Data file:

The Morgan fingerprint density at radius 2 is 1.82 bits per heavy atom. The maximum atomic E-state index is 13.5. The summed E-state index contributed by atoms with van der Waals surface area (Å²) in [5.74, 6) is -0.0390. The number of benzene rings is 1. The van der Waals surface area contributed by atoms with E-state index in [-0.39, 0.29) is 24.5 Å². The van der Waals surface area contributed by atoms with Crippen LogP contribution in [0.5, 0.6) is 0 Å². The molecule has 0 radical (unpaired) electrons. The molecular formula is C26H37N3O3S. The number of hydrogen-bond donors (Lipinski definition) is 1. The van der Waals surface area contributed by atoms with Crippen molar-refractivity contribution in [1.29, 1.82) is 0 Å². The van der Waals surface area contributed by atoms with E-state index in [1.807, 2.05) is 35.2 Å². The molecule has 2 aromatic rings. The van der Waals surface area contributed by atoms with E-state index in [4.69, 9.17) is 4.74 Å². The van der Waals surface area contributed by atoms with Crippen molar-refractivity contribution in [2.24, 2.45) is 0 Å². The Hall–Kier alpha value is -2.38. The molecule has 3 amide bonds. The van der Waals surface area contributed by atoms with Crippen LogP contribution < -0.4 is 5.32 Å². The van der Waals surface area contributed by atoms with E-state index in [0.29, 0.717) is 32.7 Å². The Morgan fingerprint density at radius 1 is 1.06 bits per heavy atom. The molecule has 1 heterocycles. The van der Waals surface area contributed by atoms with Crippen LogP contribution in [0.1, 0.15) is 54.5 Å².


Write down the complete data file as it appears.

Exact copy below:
The Morgan fingerprint density at radius 2 is 1.82 bits per heavy atom. The maximum atomic E-state index is 13.5. The summed E-state index contributed by atoms with van der Waals surface area (Å²) in [5.74, 6) is -0.0390. The number of benzene rings is 1. The van der Waals surface area contributed by atoms with E-state index in [-0.39, 0.29) is 24.5 Å². The van der Waals surface area contributed by atoms with Crippen LogP contribution in [0.5, 0.6) is 0 Å². The molecule has 0 radical (unpaired) electrons. The molecular formula is C26H37N3O3S. The number of hydrogen-bond donors (Lipinski definition) is 1. The van der Waals surface area contributed by atoms with Crippen molar-refractivity contribution in [1.29, 1.82) is 0 Å². The van der Waals surface area contributed by atoms with E-state index in [1.807, 2.05) is 35.2 Å². The molecule has 2 aromatic rings. The van der Waals surface area contributed by atoms with E-state index in [4.69, 9.17) is 4.74 Å². The van der Waals surface area contributed by atoms with Crippen molar-refractivity contribution in [2.24, 2.45) is 0 Å². The Hall–Kier alpha value is -2.38. The molecule has 3 amide bonds. The van der Waals surface area contributed by atoms with Crippen LogP contribution < -0.4 is 5.32 Å². The van der Waals surface area contributed by atoms with E-state index in [0.29, 0.717) is 32.7 Å². The Morgan fingerprint density at radius 1 is 1.06 bits per heavy atom. The molecule has 1 heterocycles. The van der Waals surface area contributed by atoms with Crippen LogP contribution in [0.1, 0.15) is 54.5 Å².